East Coast Tour – UAE

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The east coast of UAE – Persian Gulf

After being locked up in my hotel room for an entire day on my assignment, I needed to get out and do something new. So, I booked a last minute car tour out to the east coast of UAE. That’s what they call it. Geographically, it’s more northeast. My guide picked me up at 8:00am and we set out. Now, as I write this post, (April 22, 2015) I am between courses for my masters so I have a bit of free time to do some research.

As always, please forgive any factual, spelling or geographic mistakes I may make. I’m doing most of this from memory and those you know me are aware my memory is like a steel trap! Except that I’m using wet papier maché instead of steel.

From Dubai, we headed north desert and sand dunes. Yes, of course the road was paved! After a while, we left the sand behind and were met with the beautiful grand Hajar Mountains and the town of Dhaid. We made a quick stop at the Friday Market which was a weird name because it was Sunday and they were open. My guide, Abdulrachman, told me it use to only be open on Fridays but that had obviously changed. Even to a neophyte like myself, I could tell there were very good bargains to be had on many items. I had bought all I wanted at the Souk Madinat Jumeirah a couple of days before so no purchases for me.

We continued on through the mountains toward the emirate of Fujairah where we first went to the beach. Abdulrachman kept going on about the ‘air conditioner tree’, no doubt a local ‘story’ to keep the crazy westerners talking. It was just after 10:00am when we walked to the shore of the Persian Gulf. My guide was quite disappointed that we had missed the crabs. Apparently, every evening these crabs (no, I don’t know what kind) crawl out of the water and bury themselves into the sand, leaving little pyramid shaped piles on top of them. I didn’t see any crabs but the beach certainly did have dozens of the little sand pyramids all over.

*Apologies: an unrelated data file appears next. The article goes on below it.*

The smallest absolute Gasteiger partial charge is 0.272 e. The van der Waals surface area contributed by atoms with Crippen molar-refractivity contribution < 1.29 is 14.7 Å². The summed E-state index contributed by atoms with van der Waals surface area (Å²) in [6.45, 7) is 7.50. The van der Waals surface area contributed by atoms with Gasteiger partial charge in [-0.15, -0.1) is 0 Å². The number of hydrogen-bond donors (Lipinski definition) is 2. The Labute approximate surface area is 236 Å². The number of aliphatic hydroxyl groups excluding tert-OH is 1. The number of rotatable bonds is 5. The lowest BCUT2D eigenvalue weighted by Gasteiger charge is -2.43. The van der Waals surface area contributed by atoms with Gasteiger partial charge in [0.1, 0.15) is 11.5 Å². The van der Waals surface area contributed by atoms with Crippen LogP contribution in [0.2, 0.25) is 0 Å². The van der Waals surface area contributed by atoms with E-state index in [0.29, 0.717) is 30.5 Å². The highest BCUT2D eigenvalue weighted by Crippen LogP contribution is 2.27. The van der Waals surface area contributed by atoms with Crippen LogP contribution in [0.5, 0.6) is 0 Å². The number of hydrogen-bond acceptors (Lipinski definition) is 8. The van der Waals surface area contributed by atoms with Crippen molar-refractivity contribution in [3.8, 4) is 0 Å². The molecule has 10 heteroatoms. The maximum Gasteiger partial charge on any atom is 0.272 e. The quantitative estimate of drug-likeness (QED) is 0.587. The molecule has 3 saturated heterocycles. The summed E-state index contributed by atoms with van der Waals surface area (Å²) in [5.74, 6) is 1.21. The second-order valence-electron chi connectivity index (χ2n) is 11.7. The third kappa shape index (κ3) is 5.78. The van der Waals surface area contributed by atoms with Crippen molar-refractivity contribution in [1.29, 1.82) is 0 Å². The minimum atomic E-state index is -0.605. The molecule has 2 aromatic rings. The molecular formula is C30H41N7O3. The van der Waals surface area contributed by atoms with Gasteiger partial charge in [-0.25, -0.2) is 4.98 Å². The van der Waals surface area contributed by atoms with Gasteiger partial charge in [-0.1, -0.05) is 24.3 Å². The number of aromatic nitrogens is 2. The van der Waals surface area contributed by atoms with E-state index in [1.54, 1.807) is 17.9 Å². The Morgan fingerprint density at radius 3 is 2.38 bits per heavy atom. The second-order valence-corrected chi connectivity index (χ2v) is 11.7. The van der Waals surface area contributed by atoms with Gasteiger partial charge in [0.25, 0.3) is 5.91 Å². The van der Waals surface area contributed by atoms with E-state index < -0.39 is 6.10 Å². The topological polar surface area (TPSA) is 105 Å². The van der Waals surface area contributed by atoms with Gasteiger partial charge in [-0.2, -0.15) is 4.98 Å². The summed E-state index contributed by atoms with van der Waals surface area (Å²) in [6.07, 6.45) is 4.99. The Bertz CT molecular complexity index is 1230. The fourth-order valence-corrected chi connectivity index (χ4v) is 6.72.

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A beautiful, sandy beach on the Persian Gulf

When I mentioned how hot it was already, so early in the day, (36C…at 10am!!!!) Abdulrachman smiled and told me to follow him. We walked to the edge of where some grass meets the beach sand and there were two trees that were shaped a bit like umbrellas. He invited me to stand underneath one of them, in the shade. I have to admit, the name ‘air conditioner tree’ is pretty damn accurate!! Under those green branches, there was cool breeze blowing down on us. It was unbelievable! It had to be at least 15 – 20C cooler under the tree than just 3 feet out into the sun. If you’ll pardon the bad pun, it was the coolest thing I’d experienced in a long time.

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The ‘air conditioner’ tree. It REALLY works!

It was time to continue on to a 14th century fort called Bithna. Made of rock and burnt clay, and standing at over 20 meters high at the main tower, I couldn’t imagine being a soldier in this fort. It was built on top of a hill, offering a 360 degree view of the surrounding area. It wasn’t all that big so I’m not sure how many soldiers were stationed there but, man, was it hot!!! When I saw that it was 46C I mentioned to my guide that I must be crazy to be out here. He smiled and said I was! He then pointed out that no one else was around as the locals all stayed inside until later in the day. 46C!!!  That’s my personal record and I’m in no hurry to break it.

We then went for some lunch and I was given the choice between typical ‘western’ meal at a chain hotel or the chance to sample some authentic local cuisine at a tiny, family run restaurant. Man, that hamburger was good!!!   Just kidding. Of course I went local. We had some incredibly good Mandi Chicken. I know Saudis love chicken. I think they eat more chicken than anything else. Certainly our students never have enough of it. Kabsa is chicken and rice and the chicken can be prepared many different ways. Again, I’m no expert, but I believe Mandi is a variety of Kabsa. Come on! It’s chicken and rice!